Training vets – EMS and PDP what a vet nurse needs to know

two vets with a kitten

Jane Davidson RVN career zone, veterinary-nurses

alt text here
I saw this great quote from Greys Anatomy recently and it got me thinking…


How much do we RVNs know about EMS and the PDP? 

They’re crucial parts of a vet students training and something we help them hugely with. Which I know they all appreciate – even my non-vet husband has been praised for the help I gave a new grad vet! (husband was surprised when I noticed cystitis in our cat. Not sure he knows what I do all day). If we’re appreciated that much I feel I should know EMS and PDP a bit better. Yet I know only the basics.


Let’s start then!


EMS is extra-mural studies. An important part of the course that allows access to vet practices across the students studies. As RVNs we frequently support these students in their 20 weeks at the end of their course. This is the clinical EMS period where the student can select where to focus their studies on their preferred area. You can find out more here.


There is also a guide to the individual universities course summary:


The importance of EMS to the students is clear when you talk to them. They want to feel part of the team and actively learn. Currently, there is no scheme for EMS providers as there is for student vet nurses in TPs. Therefore your skills as a clinical coach or having been through the vet nurse training are very useful.


Getting the vet student to fill in a skills match according to the clinical objectives would be a great start.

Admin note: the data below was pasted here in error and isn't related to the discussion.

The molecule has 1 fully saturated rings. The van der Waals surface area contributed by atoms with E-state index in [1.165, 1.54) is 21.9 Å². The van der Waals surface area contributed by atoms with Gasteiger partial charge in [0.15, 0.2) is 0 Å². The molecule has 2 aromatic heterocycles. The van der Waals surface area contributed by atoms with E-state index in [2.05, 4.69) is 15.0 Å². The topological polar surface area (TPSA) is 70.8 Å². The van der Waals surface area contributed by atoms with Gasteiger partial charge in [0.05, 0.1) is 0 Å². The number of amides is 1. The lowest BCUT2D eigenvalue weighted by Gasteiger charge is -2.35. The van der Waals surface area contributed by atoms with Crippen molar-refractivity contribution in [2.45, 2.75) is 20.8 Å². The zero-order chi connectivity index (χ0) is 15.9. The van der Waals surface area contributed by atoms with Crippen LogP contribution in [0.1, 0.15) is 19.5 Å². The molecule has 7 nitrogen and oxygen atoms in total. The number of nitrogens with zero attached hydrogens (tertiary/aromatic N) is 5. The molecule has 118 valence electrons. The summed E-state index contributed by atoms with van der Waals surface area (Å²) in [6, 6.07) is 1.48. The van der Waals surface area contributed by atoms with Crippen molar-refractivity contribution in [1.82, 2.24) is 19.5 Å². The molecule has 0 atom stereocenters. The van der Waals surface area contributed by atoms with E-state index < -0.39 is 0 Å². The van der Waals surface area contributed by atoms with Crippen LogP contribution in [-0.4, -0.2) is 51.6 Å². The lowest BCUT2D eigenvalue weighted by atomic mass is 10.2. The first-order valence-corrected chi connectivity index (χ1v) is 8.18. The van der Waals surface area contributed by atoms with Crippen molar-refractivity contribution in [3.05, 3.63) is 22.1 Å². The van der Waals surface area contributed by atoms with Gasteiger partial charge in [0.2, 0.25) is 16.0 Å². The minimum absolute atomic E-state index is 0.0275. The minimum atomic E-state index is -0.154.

Finding out what they have experience of, what they want experience of and where you can help will make the time spent with you the best it can be. This can then be shared with the whole team and a fulfilling and safe EMS placement can be created.


While vet nurses do a log of their skills during their training vet students not do this once they graduate. For those familiar with the NPL for nurses the PDP will look very familiar.


The PDP is the professional development phase. It’s slightly different to the NPL/CSL as it’s a personal log. But it still requires reflective skills – something student nurses are also great at.


The section for employers suggests a mentor. For obvious reasons, the main mentor should be an MRCVS. However, I think there is merit in also assigning an RVN mentor. A second person to help with the usual new grad questions and another person for support. This should mean that more hours of the working day are covered by a mentor which feels great for a new grad. In fact, the PDP says that the PDP is most successful where there is a collaboration between the new graduate and senior practice colleagues.


As ever in veterinary we are a team!

Scroll to top